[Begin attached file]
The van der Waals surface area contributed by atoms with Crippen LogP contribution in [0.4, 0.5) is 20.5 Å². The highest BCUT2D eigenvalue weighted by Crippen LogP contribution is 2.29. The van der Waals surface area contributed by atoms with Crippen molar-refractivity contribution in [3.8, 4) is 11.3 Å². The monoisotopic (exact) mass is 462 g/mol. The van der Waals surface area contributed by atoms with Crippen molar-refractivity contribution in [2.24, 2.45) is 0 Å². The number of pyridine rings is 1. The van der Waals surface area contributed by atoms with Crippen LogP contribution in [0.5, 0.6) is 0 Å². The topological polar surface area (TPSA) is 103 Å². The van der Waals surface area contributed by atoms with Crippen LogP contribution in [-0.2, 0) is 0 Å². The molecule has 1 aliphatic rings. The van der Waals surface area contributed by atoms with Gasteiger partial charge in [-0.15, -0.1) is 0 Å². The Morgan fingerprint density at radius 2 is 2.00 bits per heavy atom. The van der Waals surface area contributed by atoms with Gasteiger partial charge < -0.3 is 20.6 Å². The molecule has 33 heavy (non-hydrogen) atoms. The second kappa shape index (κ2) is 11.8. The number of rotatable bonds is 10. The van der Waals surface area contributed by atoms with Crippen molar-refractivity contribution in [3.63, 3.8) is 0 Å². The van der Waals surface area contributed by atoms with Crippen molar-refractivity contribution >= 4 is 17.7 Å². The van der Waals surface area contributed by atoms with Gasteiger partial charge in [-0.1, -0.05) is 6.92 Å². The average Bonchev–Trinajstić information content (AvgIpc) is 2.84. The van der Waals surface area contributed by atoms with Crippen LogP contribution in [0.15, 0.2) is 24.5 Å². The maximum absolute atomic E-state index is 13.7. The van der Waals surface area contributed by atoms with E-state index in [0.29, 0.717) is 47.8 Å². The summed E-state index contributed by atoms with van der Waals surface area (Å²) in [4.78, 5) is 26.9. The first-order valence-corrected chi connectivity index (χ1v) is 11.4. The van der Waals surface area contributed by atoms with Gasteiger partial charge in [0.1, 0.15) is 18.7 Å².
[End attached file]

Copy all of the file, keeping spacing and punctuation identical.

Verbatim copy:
The van der Waals surface area contributed by atoms with Crippen LogP contribution in [0.4, 0.5) is 20.5 Å². The highest BCUT2D eigenvalue weighted by Crippen LogP contribution is 2.29. The van der Waals surface area contributed by atoms with Crippen molar-refractivity contribution in [3.8, 4) is 11.3 Å². The monoisotopic (exact) mass is 462 g/mol. The van der Waals surface area contributed by atoms with Crippen molar-refractivity contribution in [2.24, 2.45) is 0 Å². The number of pyridine rings is 1. The van der Waals surface area contributed by atoms with Crippen LogP contribution in [0.5, 0.6) is 0 Å². The topological polar surface area (TPSA) is 103 Å². The van der Waals surface area contributed by atoms with Crippen LogP contribution in [-0.2, 0) is 0 Å². The molecule has 1 aliphatic rings. The van der Waals surface area contributed by atoms with Gasteiger partial charge in [-0.15, -0.1) is 0 Å². The Morgan fingerprint density at radius 2 is 2.00 bits per heavy atom. The van der Waals surface area contributed by atoms with Gasteiger partial charge < -0.3 is 20.6 Å². The molecule has 33 heavy (non-hydrogen) atoms. The second kappa shape index (κ2) is 11.8. The number of rotatable bonds is 10. The van der Waals surface area contributed by atoms with Crippen molar-refractivity contribution in [3.63, 3.8) is 0 Å². The van der Waals surface area contributed by atoms with Crippen molar-refractivity contribution >= 4 is 17.7 Å². The van der Waals surface area contributed by atoms with Gasteiger partial charge in [-0.1, -0.05) is 6.92 Å². The average Bonchev–Trinajstić information content (AvgIpc) is 2.84. The van der Waals surface area contributed by atoms with Crippen LogP contribution in [0.15, 0.2) is 24.5 Å². The maximum absolute atomic E-state index is 13.7. The van der Waals surface area contributed by atoms with E-state index in [0.29, 0.717) is 47.8 Å². The summed E-state index contributed by atoms with van der Waals surface area (Å²) in [4.78, 5) is 26.9. The first-order valence-corrected chi connectivity index (χ1v) is 11.4. The van der Waals surface area contributed by atoms with Gasteiger partial charge in [0.1, 0.15) is 18.7 Å².